Estrogen and the estrogen receptor (ER)
"Estrogen works by locking into the ER, causing a change to the shape of the receptor," explains Dr Meegan. "This structural change enables the estrogen-receptor complex to bind to coactivator proteins and initiate a cascade of downstream effects resulting in cell proliferation."
Estrogen promotes cell proliferation in the breast and uterus but in breast cells with DNA mutations this process can increase the risk of developing breast cancer. This increased risk was already shown in studies involving the administration of estrogen to reduce cholesterol and maintain bone density in hormone replacement therapy (HRT).
Tamoxifen and Raloxifene
Two of the current Selective Estrogen Receptor Modulator (SERM) drugs, Tamoxifen and Raloxifene, are antiestrogens and are used for treating breast cancer and osteoporosis respectively.
Tamoxifen mimics estrogen by preventing its binding to estrogen receptors in breast cells, but it can activate estrogen receptors in the uterus and long-term use is associated with a small increase in the risk of uterine cancer. However, it remains one of the endocrine drugs of choice for the treatment of breast cancer. Raloxifene in contrast reduces the risk of endometrial cancer and is currently used to treat osteoporosis.
Both drugs have benefits and limitations and a clinical trial called the Study of Tamoxifen and Raloxifene (STAR), due to finish this year, aims to evaluate their ability to prevent breast cancer in women who are at high risk of developing the disease.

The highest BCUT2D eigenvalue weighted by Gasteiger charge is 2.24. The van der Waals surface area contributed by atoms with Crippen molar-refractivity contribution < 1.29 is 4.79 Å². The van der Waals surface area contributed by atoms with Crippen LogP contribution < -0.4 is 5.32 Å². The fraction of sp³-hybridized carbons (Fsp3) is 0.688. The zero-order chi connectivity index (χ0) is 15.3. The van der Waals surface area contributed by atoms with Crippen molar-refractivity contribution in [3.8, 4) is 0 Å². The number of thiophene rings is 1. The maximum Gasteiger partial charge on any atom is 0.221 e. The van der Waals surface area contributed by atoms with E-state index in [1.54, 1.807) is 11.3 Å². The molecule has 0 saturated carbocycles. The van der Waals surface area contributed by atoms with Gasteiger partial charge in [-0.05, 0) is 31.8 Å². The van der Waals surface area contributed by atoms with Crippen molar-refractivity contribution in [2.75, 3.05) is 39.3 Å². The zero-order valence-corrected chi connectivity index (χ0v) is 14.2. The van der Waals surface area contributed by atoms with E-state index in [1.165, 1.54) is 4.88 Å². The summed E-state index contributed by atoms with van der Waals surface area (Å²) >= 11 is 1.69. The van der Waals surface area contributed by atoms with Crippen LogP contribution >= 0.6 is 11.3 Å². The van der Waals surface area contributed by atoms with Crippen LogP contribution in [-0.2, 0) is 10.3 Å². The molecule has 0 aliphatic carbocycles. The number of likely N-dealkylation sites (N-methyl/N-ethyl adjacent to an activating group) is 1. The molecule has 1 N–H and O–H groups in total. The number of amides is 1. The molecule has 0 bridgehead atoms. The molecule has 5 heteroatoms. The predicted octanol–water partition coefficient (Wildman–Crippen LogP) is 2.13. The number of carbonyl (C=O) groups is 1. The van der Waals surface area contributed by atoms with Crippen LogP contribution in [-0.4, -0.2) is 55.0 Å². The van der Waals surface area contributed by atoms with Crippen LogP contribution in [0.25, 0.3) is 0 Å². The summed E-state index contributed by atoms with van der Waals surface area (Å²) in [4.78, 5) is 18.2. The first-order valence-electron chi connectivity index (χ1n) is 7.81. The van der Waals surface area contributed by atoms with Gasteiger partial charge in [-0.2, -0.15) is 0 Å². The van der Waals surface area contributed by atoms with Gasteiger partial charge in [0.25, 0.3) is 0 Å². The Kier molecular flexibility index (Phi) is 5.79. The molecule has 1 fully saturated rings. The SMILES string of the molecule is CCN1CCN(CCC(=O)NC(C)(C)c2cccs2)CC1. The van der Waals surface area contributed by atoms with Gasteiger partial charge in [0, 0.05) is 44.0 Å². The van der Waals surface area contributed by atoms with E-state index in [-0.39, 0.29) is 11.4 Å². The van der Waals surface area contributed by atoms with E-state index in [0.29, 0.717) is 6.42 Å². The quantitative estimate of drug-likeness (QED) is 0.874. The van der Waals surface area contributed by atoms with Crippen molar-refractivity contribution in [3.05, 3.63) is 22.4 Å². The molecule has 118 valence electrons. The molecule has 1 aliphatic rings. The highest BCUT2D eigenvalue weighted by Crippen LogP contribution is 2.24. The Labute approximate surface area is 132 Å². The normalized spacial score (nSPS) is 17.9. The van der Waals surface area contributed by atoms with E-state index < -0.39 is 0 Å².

"There is a requirement for new antiestrogen molecules that have improved specificity and toxicology profiles. We are working to identify molecules that are selective at the estrogen receptors in breast cells but which don't have a proliferative effect in other tissues," continues Dr Meegan.
Discovering new leads using structure-based drug design
Dr Meegan's group takes a practical approach to discovering potential leads for drugs. The estrogen receptor holds the key because its crystal structure and how it binds to antiestrogens is well documented. Using computational methods researchers can screen potential leads by studying their 3D conformations and binding properties.
"We group molecules with specific cancer activity together and analyse them in chemical space," continues Dr Meegan. "As part of his PhD thesis Dr Andrew Knox devised a scoring system to rate molecular fit in the estrogen receptor so we can accurately predict new leads."
Dr Knox screened thousands of molecules from drug databases using his own screening methods. He was able to narrow the search by devising a ranked hitlist where molecules with the highest score were identified for further exploration and biochemical testing. The next step in the drug discovery process was to set up a synthetic programme to explore the structure of the molecules and to design and synthesise analogues for further testing.
Dr Meegan's research group is working to develop efficient synthetic routes to the various series of compound structures identified by Dr Knox. They have tested them against ER positive, ER negative and uterine cancer lines to confirm that their action is mediated through the ER.
"The results so far have been very encouraging in that a number of the compounds identified perform better than Tamoxifen as antiestrogens and are showing no adverse effect in uterine cells. We are currently working to optimize the selective binding properties of these antiestrogenic compounds and to elucidate the mechanism of antihormonal resistance," concludes Dr Meegan.
Orla Donoghue | alfa
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